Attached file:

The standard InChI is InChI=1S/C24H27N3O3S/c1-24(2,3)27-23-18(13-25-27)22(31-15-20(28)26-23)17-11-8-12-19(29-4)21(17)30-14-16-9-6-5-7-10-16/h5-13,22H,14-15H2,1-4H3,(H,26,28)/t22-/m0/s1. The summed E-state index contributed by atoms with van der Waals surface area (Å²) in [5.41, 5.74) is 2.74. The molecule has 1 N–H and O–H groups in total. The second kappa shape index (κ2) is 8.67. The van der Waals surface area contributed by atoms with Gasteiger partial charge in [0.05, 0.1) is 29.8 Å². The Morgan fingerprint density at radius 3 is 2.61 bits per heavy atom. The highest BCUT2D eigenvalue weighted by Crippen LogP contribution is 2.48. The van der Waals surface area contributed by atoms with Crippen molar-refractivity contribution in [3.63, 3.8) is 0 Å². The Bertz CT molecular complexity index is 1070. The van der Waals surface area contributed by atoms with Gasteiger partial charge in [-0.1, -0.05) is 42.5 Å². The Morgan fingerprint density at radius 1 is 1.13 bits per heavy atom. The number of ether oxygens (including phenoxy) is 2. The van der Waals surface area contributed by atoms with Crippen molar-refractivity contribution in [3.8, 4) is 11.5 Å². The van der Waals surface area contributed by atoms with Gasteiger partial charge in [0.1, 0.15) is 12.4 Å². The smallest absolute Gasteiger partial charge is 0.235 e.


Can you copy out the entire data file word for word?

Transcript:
The standard InChI is InChI=1S/C24H27N3O3S/c1-24(2,3)27-23-18(13-25-27)22(31-15-20(28)26-23)17-11-8-12-19(29-4)21(17)30-14-16-9-6-5-7-10-16/h5-13,22H,14-15H2,1-4H3,(H,26,28)/t22-/m0/s1. The summed E-state index contributed by atoms with van der Waals surface area (Å²) in [5.41, 5.74) is 2.74. The molecule has 1 N–H and O–H groups in total. The second kappa shape index (κ2) is 8.67. The van der Waals surface area contributed by atoms with Gasteiger partial charge in [0.05, 0.1) is 29.8 Å². The Morgan fingerprint density at radius 3 is 2.61 bits per heavy atom. The highest BCUT2D eigenvalue weighted by Crippen LogP contribution is 2.48. The van der Waals surface area contributed by atoms with Crippen molar-refractivity contribution in [3.63, 3.8) is 0 Å². The Bertz CT molecular complexity index is 1070. The van der Waals surface area contributed by atoms with Gasteiger partial charge in [-0.1, -0.05) is 42.5 Å². The Morgan fingerprint density at radius 1 is 1.13 bits per heavy atom. The number of ether oxygens (including phenoxy) is 2. The van der Waals surface area contributed by atoms with Crippen molar-refractivity contribution in [3.8, 4) is 11.5 Å². The van der Waals surface area contributed by atoms with Gasteiger partial charge in [0.1, 0.15) is 12.4 Å². The smallest absolute Gasteiger partial charge is 0.235 e.